Here we will discuss our primary mode of transportation and communication. Our current thought is an RV large enough to be a portable classroom. If we took the length of our trip and our home school objective out of the equation, I would prefer a 4WD Class B motor home for it’s ability to go anywhere and be parked anywhere as well as it’s ease of operation and fuel economy. However, for a lengthy trip as we are considering, through all kinds of weather, with a 105 lb dog who needs lots of exercise and stretching room and also his little cat friend, we will need something a little bit bigger. We can either get a large RV and tow (or drive) a second vehicle for short convenience trips while staying in an area, or tow a large RV trailer. I prefer the former but cost and features will determine the outcome. We would likely purchase a used RV.
Communication. Of course we will need Internet for school as well as for staying in contact with everyone. What type of laptop and ISP will provide this best? Will we want satellite TV? I already own a short-wave radio which can be fun to listen to when nothing else comes in. What about satellite or digital radio? Car to car? We have cell phones but those do not always work in remote wilderness areas. FRS/GMRS radios are great for car to car but what about an emergency? Ham or amateur radios are ideal for that. My wife and I were licensed once upon a time but allowed the license to lapse. So we would need to take a class again – this time with the kids – and get new radios. Yippeee!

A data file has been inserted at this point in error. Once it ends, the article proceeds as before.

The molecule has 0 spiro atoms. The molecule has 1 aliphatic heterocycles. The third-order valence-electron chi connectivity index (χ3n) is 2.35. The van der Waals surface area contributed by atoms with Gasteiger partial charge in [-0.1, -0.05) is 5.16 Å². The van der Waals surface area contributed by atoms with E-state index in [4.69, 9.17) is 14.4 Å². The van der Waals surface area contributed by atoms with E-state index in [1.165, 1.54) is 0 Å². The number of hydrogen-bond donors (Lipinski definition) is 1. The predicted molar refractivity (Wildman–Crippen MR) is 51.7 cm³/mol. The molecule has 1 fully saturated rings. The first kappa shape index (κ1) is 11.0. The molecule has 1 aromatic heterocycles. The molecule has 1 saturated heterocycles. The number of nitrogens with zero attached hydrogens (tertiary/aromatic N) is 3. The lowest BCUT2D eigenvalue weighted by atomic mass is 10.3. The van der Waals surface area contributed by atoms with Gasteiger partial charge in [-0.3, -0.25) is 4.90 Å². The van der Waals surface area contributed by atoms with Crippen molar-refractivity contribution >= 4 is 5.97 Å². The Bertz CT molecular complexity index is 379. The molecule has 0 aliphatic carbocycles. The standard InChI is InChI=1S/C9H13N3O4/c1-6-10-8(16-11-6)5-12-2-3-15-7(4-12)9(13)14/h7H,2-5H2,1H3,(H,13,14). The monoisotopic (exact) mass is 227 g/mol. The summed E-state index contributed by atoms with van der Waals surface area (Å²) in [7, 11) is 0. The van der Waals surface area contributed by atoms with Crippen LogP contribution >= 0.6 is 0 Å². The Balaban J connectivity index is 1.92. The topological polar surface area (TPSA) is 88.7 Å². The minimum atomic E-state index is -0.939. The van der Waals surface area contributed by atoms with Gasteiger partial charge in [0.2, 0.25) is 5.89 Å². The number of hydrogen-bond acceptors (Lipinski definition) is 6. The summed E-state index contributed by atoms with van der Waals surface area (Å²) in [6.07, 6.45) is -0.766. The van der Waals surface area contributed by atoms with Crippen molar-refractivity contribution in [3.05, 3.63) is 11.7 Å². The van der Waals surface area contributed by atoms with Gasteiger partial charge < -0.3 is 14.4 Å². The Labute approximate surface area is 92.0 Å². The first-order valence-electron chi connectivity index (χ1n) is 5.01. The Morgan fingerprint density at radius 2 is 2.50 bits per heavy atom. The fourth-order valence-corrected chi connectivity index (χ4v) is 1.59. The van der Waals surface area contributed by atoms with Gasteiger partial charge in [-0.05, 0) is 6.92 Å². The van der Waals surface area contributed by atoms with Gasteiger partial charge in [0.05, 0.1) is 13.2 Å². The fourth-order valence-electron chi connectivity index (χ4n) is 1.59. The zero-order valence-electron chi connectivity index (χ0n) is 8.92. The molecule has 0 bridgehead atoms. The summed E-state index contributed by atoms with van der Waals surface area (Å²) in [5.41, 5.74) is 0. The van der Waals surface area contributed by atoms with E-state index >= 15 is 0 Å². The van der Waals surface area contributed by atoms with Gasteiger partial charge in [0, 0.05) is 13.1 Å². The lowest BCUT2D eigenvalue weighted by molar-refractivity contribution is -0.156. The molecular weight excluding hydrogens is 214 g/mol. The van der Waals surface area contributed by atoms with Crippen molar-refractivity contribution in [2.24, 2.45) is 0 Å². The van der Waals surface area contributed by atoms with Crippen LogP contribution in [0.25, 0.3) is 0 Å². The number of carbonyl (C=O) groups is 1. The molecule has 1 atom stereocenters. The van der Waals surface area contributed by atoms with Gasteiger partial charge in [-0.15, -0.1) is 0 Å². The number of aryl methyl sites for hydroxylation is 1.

Mapping software and devices for planning our route as well as for documenting where we’ve been. I have an old hand held GPS receiver (Magellan SportTrak Pro) which still does what it was designed to do. It is great for hiking, cycling, geocaching, waymarking and geotagging. It can be used for vehicle travel but is not ideal for that, so I will be looking at vehicle GPS units. For mapping software and programs, I have Microsfot Streets and Trips and also use Google Earth for road trip planning. I am, however, still a big fan of paper maps – although I now need a magnifying glass to see all the details on the good ones. Thomas Guides are, without a doubt, the most user-friendly and detailed street maps available. My current favorite gadget/toy, however, is my Nikon CoolPix P6000camera
which my wife gave me for my birthday. It is a camera with an integrated GPS receiver which allows me to post photos on Google Earth. Another device I wouldn’t mind having (but don’t really need) is a GPS logger. This is basically a tracking device. It doesn’t track in real-time but it keeps a log of everywhere its been (without taking pictures!) which can be uploaded to Google Earth at a later date and time. One brand I have been coveting is the TrackStick.
Safety. With a hospital emergency room and two paramedic/fire stations in very close proximity to our home in Southern California, we take safety for granted. However, if we choose to stay in a wilderness area for any prolonged period of time, a quality first-aid kit will be important.
- Magellan Roadmate RV (geeknewscentral.com)
- Magellan announces RoadMate RV9145 GPS device, offers campground navigation for $330 (engadget.com)
- VehiclePath Convenes First Customer Advisory Board to Shed Industry Insight (prweb.com)
- South America GPS Tracks in Google Earth (Samples) (lincolnshome.wordpress.com)
- Some Tops To Know About RV Batteries (boldstate.com)